5. If I hear “where’s my hoverboard” one more time I may have to punch somebody.  It’s a movie.
  6. There are a bazillion ideas floating in my brain for landscaping our huge backyard, and I think back to the days when I was moving rocks and digging whole gardens.  Today I couldn’t get up from a kneeling position.  Time, you are a schizophrenic friend.
  7. Of all the things I miss about working, having the funds to hire somebody to clean my house tops the list.  It’s not that I don’t clean my house, it’s that I really suck at it.  I don’t notice stuff until it’s in full horror-movie mode and then I’m frantically trying to fix it before somebody notices.  Or worse, I think to myself “huh, I’ll have to take care of that” and then poof! it’s gone from my thought process and I’m playing another game on the iPad.  (I love my iPad.  It’s so bad for me.)
  8. This year I’m not buying any candy for Halloween.  (Gasp.)  I am getting a pumpkin and painting it teal.  Have you heard about that?  It’s to signify that you are a home dispensing treats that are safe for little monsters that have allergies, so no nuts or wheat or crushed roaches or whatever.  I am handing out little bags of potato chips instead.  And while that is making sweet-tooth Hubby a bit pouty, I am all about the chips.  Mmmmm……
  9. Can we fine all political candidates who flood our mailboxes with glossy mailers about how wonderful they are going to be if you elect them, even though they haven’t been wonderful before this and they’re surely wasting money and materials mailing out those stupid things?  Because I could get behind that.
  10. Luna bars make a perfectly decent breakfast when you don’t want to go through the hassle of making breakfast.  My favorites are Coconut Chocolate and Honey Salted Peanut.
I shall pose like this and look like I'm in charge.

I shall pose like this and look like I’m in charge.


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This, That, Sheep, Tags

And so the craziness that is Rhinebeck happened for me again.  I had the best time this year!  Sunday was not nearly as crowded as I hear Saturday had been for which I am so grateful.  Younger Daughter and I went up together, leaving at 7:15 a.m. and sipping our Dunkin’ Donuts hot tea.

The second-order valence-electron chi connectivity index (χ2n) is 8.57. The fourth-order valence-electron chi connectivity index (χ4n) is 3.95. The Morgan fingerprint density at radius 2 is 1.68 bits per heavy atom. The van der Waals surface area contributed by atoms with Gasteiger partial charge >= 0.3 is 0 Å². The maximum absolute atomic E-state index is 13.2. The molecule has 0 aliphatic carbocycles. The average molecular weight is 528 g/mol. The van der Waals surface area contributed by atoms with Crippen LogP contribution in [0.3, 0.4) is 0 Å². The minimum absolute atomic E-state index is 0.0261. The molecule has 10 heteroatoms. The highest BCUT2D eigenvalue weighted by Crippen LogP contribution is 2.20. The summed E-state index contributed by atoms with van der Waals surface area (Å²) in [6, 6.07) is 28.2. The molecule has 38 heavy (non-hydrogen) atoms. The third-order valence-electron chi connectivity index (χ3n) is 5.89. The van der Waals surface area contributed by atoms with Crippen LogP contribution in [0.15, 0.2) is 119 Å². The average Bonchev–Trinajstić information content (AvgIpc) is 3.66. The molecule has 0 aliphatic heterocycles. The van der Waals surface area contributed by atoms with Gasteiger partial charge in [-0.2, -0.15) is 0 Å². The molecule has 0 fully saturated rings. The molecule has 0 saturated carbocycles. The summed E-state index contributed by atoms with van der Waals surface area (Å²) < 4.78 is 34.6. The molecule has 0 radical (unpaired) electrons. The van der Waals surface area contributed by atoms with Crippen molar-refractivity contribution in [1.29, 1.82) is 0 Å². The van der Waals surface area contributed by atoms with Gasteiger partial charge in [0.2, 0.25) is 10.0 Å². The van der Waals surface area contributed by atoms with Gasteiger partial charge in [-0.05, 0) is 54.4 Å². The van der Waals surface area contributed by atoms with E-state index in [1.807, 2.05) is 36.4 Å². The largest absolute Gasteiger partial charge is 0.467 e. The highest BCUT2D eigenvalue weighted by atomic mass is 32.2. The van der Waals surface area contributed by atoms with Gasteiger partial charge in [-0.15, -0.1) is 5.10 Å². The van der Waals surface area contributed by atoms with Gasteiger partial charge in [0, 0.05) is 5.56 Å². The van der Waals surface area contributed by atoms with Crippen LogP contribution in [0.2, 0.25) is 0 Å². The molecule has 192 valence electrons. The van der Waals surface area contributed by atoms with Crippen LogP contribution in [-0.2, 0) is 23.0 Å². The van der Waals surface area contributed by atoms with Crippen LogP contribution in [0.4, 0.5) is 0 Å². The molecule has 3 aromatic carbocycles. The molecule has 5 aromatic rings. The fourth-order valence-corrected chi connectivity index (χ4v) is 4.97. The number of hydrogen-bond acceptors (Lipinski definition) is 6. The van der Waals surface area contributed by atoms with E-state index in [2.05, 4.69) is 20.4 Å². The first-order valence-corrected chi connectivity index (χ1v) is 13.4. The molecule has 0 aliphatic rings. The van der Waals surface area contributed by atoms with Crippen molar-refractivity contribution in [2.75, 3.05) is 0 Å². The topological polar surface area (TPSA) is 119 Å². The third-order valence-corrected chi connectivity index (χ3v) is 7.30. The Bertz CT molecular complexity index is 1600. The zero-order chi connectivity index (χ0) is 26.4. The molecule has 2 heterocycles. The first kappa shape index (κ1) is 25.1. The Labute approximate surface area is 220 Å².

(Speaking of which, I know making tea can be an art or it can be basic.  But there’s something about my cup of hot water and tea bag from Dunkin’ Donuts that is better from any other hot-water-and-tea-bag-dispensing place I’ve come across.  I wonder why that is?)

We saw the emerging oranges and yellows and scarlets scattered across the valleys and mountains of the Catskill regions, delighting in the fact it was cold enough to wear handknit accessories.  We sang show tunes at the tops of our lungs, and tried to out-pun each other.  (Spoiler alert: I raised a master punner.)

Then we arrived and crunched along the frosted grass and beheld all the happy faces waiting to get into the Knitter’s Disneyland.  We scoped out the handknits, unabashedly staring and admiring and cooing and petting absolute strangers who were happy to return the favor.  Some feats of handknitting were not to be believed in their absolute beauty.  I’m not good at the stealth photo mode so there are no photos of strangers.  But there are photos of stuff!

Sheep butts!

Sheep butts!

He's a little horny.  BWAH!

He’s a little horny. BWAH!

Madam posed beautifully.

Madam posed beautifully.

Now this character was posed in a barn, wearing a scarf/shawl.  I wanted so badly for it to be wearing a COWL.

Cows should wear cowls.  Just sayin'.

Cows should wear cowls. Just sayin’.

And THIS character was posing with a beautifully knitted shawl.  Just because she’s my progeny doesn’t mean I can’t be critical about her knitting skills: they far surpass my own.  She had quite a few compliments and even had her picture taken for a local paper.  (Yeah, I agree: it would have been nice to have gotten the actual name of the paper, but hey, we know what we look like.)  

You can't see it, but the shawl matches her eyes.

You can’t see it, but the shawl matches her eyes.

Do you see that white streak in the photo?  That is a SNOWFLAKE.  October 19 and it was snowing.  My flabber, it was gasted.

Lookee what I had for lunch!

Mmmm, brisket.

Mmmm, brisket.

What I don’t have a picture of (for many reasons, one of which is that I’m just not that fast-thinking or coordinated) is me meeting Stephanie Pearl-McPhee.  The Harlot herself.  I’ll let you ponder that for a minute.  Yes, I actually met another member of knitting royalty that I admire so much for all she’s done to make knitting easier on the psyche and embrace the funny.  It was a fairly empty hall first thing Sunday, and she just walked right by so I just said “Hello, Stephanie Pearl-McPhee.”  She stopped, turned, probably thought dang, almost made it to the door and smiled.  She held out her hand and said “Hi, I’m Stephanie.”